The First Day (Dies I): The Separation of Darkness and Light, plate 1 from The Creation of the World, a series of seven plates

Jan Muller Netherlandish
After Hendrick Goltzius Netherlandish
Publisher Hendrick Goltzius Netherlandish

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In 1589 Jan Muller, son of the Amsterdam book printer, engraver, and publisher, was a member of or working in Hendrick Goltzius’s workshop in Haarlem. During that time, he engraved a series of prints depicting the creation of the world after designs by Goltzius, the premier draftsman and printmaker in the northern Netherlands. Although some preliminary sketches for the series still exist, the finished designs are now lost.

The series itself is extraordinary. Rather than following the centuries old traditional representations of the seven days of creation, based on the Book of Genesis, Goltzius looked instead to classical mythology for his imagery. It is often suggested that he was inspired by Ovid, the first century Latin poet, who describes the creation at the beginning of The Metamorphoses, his long poem about the gods and humankind.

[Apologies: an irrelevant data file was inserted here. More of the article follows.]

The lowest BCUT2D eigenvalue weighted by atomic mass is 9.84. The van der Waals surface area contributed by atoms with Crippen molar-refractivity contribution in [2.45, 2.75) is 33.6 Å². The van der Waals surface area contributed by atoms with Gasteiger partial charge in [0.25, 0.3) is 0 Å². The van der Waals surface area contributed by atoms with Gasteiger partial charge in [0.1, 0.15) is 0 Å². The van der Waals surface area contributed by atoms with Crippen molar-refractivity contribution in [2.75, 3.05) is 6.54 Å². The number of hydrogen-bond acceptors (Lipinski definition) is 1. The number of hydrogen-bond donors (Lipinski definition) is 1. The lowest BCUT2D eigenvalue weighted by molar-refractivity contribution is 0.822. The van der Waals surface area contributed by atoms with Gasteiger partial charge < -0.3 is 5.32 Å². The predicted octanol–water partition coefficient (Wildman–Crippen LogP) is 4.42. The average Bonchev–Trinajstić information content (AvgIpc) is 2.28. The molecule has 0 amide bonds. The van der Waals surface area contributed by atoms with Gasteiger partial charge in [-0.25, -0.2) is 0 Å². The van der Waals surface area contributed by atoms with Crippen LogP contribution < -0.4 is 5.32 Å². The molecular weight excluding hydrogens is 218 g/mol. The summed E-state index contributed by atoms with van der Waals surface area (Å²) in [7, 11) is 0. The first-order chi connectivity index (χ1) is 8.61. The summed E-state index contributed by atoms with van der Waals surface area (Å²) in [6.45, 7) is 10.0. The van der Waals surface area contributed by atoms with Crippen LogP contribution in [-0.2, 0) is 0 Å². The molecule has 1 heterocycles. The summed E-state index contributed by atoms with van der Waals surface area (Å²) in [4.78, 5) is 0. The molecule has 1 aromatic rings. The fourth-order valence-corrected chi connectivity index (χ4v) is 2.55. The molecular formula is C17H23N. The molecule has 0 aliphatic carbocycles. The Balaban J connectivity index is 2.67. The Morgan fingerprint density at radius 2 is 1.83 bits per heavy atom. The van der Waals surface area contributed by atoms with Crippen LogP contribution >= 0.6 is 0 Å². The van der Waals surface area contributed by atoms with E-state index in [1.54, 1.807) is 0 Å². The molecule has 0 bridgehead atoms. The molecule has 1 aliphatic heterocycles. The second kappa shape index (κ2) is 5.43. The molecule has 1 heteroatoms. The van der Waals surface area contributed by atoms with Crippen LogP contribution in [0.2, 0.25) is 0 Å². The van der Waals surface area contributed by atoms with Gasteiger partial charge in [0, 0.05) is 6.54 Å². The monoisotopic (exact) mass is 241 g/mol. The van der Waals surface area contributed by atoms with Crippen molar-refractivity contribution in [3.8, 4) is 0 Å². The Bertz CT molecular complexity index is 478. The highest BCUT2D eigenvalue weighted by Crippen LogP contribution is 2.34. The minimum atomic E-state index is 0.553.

A genius (a mythological figure similar in appearance to an angel) floats above composition, using two staffs to physically separate darkness from light. The personification of Light is a nude young man in a brilliant aureole. In his pose and general characteristics, he resembles the figure of Apollo in Goltzius’s engraving of 1588 (51.501.3), though he is less elegant and lacks the god’s specific attributes. Darkness is a Black nude woman holding aloft a drapery embellished with stars. Apart from a missing headdress she resembles the figure of Nox in a chiaroscuro woodcut by Goltzius of about 1588-90.

The First Day (Dies I):  The Separation of Darkness and Light, plate 1 from The Creation of the World, a series of seven plates, Jan Muller (Netherlandish, Amsterdam 1571–1628 Amsterdam), Engraving; New Holl.'s second state of two

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